“We are always looking for ways to improve our understanding of harmful algal blooms in the Great Lakes, and having the ability to continuously detect and report on these blooms would be a big boost to our efforts,” said Debbie Lee, director of NOAA’s Great Lakes Environmental Research Laboratory (GLERL). “Harmful algal blooms have a big impact on Great Lakes residents, and by teaming up with MBARI to advance technological innovations of these AUVs, we’re working to protect lives here in the Great Lakes and beyond.”  

Continuous monitoring of harmful algal blooms is important, because these blooms — which develop when excess nutrients from fertilizers, sewers, and water treatment plants are washed into the Great Lakes, causing algae to grow out of control — can contaminate drinking water and pose a risk to people and animals that come in contact with the lakes. NOAA issues forecasts for harmful algal blooms in Lake Erie and the Gulf of Mexico each year, monitors water quality in bloom locations and provides regular updates and analysis once a bloom occurs. Learn more about NOAA and the Cooperative Institute for Great Lakes Research (CIGLR) work on harmful algal blooms by visiting the NOAA National Ocean Service website, and take a look at Great Lakes bloom data on the NOAA Great Lakes Environmental Research Laboratory’s website

Previous Article Soot from massive 2017 fire clouds persisted in stratosphere for months
Next Article Unprecedented 2018 Bering Sea ice loss repeated in 2019
Print
15426

x

Popular Research News

Carbon dioxide peaks near 420 parts per million at Mauna Loa observatory

Carbon dioxide peaks near 420 parts per million at Mauna Loa observatory Read more

In May, NOAA's measurements at the Mauna Loa observatory averaged 419.13 parts per million. Scientists at Scripps calculated a monthly average of 418.92 ppm.  It's the highest level since accurate measurements began 63 years ago.

NOAA index tracks how greenhouse gas pollution amplified global warming in 2020

NOAA index tracks how greenhouse gas pollution amplified global warming in 2020 Read more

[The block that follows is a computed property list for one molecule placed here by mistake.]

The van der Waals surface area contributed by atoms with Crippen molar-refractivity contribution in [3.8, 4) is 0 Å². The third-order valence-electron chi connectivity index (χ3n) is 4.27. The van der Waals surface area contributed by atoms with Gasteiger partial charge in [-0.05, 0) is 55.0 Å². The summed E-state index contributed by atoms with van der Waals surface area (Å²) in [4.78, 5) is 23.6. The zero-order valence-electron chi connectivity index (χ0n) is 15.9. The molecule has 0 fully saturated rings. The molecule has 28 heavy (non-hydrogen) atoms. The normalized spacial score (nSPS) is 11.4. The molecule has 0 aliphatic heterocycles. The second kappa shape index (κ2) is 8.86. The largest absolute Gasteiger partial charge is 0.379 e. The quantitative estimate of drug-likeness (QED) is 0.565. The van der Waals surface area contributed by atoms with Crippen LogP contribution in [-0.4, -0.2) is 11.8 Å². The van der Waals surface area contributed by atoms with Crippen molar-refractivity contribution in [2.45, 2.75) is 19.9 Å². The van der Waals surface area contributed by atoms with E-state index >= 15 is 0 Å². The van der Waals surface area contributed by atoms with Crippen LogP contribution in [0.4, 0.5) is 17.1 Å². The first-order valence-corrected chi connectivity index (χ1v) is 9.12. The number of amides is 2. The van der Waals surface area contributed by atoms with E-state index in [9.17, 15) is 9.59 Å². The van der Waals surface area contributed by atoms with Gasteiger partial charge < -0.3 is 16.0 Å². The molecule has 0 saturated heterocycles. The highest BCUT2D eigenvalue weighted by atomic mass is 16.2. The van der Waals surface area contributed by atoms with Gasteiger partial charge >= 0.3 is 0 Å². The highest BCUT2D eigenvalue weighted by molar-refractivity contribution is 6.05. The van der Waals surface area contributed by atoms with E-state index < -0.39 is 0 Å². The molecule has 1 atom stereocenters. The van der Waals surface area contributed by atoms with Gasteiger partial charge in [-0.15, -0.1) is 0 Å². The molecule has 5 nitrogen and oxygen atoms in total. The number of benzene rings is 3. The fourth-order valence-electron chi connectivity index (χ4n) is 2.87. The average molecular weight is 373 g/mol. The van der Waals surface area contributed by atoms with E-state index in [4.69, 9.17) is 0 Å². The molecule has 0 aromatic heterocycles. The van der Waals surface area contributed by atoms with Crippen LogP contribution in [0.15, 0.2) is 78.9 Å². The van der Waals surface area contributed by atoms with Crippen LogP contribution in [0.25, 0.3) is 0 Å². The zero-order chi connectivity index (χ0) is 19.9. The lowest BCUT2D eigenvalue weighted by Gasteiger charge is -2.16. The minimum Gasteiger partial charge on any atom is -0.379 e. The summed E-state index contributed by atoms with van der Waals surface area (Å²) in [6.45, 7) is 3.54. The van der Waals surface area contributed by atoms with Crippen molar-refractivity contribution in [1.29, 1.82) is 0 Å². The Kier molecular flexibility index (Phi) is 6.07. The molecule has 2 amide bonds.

The annual analysis of samples collected by NOAA’s Global Greenhouse Gas Reference Network provides an updated measure of the excess heat trapped in the atmosphere by greenhouse gas pollution.

Meet 5 NOAA buoys that help scientists understand our weather, climate and ocean health

Meet 5 NOAA buoys that help scientists understand our weather, climate and ocean health Read more

Keeping track of ocean health is critical for understanding climate change, weather patterns, and the health of important fisheries. But how do NOAA and partner scientists gather data on such a vast environment? 

NOAA, Boeing team up to test greenhouse gas-measuring technology

NOAA, Boeing team up to test greenhouse gas-measuring technology Read more

Scientists with NOAA's Global Monitoring Laboratory will evaluate the optimal placement of greenhouse-gas sampling inlets on a Boeing 737 flying testbed owned by Alaska Air during Boeing's 2021 ecoDemonstrator technology development program. 

NOAA initiatives among the first round of Ocean Decade endorsed actions

NOAA initiatives among the first round of Ocean Decade endorsed actions Read more

NOAA scientists and priorities are well reflected in several of the first Ocean Decade actions endorsed and announced this week by the United Nations Intergovernmental Oceanographic Commission of UNESCO (IOC).

Documents to download

RSS
«July 2021»
SunMonTueWedThuFriSat
27282930123
45678910
11121314151617
18192021222324
25262728293031
1234567

OAR HEADQUARTERS

Phone: 301-713-2458
Address: 1315 East-West Highway Silver Spring, MD 20910

Stay Connected

ABOUT US

Oceanic and Atmospheric Research (OAR) - or "NOAA Research" - provides the research foundation for understanding the complex systems that support our planet. Working in partnership with other organizational units of the NOAA, a bureau of the Department of Commerce, NOAA Research enables better forecasts, earlier warnings for natural disasters, and a greater understanding of the Earth. Our role is to provide unbiased science to better manage the environment, nationally, and globally.

CONTACT US

Can't Find What You Need?
Send Feedback
Copyright 2018 by NOAA Terms Of Use Privacy Statement
Back To Top